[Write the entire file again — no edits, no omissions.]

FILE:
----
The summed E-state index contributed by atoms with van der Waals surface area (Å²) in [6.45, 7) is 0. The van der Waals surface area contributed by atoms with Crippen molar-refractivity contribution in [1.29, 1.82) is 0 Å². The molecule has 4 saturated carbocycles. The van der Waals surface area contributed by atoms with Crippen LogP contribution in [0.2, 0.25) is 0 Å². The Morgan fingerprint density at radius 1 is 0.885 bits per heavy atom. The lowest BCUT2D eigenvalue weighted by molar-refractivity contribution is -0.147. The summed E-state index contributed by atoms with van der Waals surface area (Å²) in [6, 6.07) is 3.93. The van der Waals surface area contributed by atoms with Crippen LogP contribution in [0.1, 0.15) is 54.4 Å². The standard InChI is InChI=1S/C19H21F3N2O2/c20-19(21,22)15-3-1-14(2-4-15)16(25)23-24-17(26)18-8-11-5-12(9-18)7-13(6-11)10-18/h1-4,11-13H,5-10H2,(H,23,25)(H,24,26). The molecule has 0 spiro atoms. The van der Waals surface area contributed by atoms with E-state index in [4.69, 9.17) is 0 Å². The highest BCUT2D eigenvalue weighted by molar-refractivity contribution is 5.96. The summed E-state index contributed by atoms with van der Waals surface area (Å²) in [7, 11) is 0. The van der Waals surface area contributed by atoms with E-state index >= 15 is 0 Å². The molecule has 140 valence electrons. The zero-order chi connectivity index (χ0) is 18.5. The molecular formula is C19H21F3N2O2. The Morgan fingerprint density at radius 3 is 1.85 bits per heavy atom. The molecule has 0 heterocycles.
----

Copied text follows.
The summed E-state index contributed by atoms with van der Waals surface area (Å²) in [6.45, 7) is 0. The van der Waals surface area contributed by atoms with Crippen molar-refractivity contribution in [1.29, 1.82) is 0 Å². The molecule has 4 saturated carbocycles. The van der Waals surface area contributed by atoms with Crippen LogP contribution in [0.2, 0.25) is 0 Å². The Morgan fingerprint density at radius 1 is 0.885 bits per heavy atom. The lowest BCUT2D eigenvalue weighted by molar-refractivity contribution is -0.147. The summed E-state index contributed by atoms with van der Waals surface area (Å²) in [6, 6.07) is 3.93. The van der Waals surface area contributed by atoms with Crippen LogP contribution in [0.1, 0.15) is 54.4 Å². The standard InChI is InChI=1S/C19H21F3N2O2/c20-19(21,22)15-3-1-14(2-4-15)16(25)23-24-17(26)18-8-11-5-12(9-18)7-13(6-11)10-18/h1-4,11-13H,5-10H2,(H,23,25)(H,24,26). The molecule has 0 spiro atoms. The van der Waals surface area contributed by atoms with E-state index in [4.69, 9.17) is 0 Å². The highest BCUT2D eigenvalue weighted by molar-refractivity contribution is 5.96. The summed E-state index contributed by atoms with van der Waals surface area (Å²) in [7, 11) is 0. The van der Waals surface area contributed by atoms with E-state index >= 15 is 0 Å². The molecule has 140 valence electrons. The zero-order chi connectivity index (χ0) is 18.5. The molecular formula is C19H21F3N2O2. The Morgan fingerprint density at radius 3 is 1.85 bits per heavy atom. The molecule has 0 heterocycles.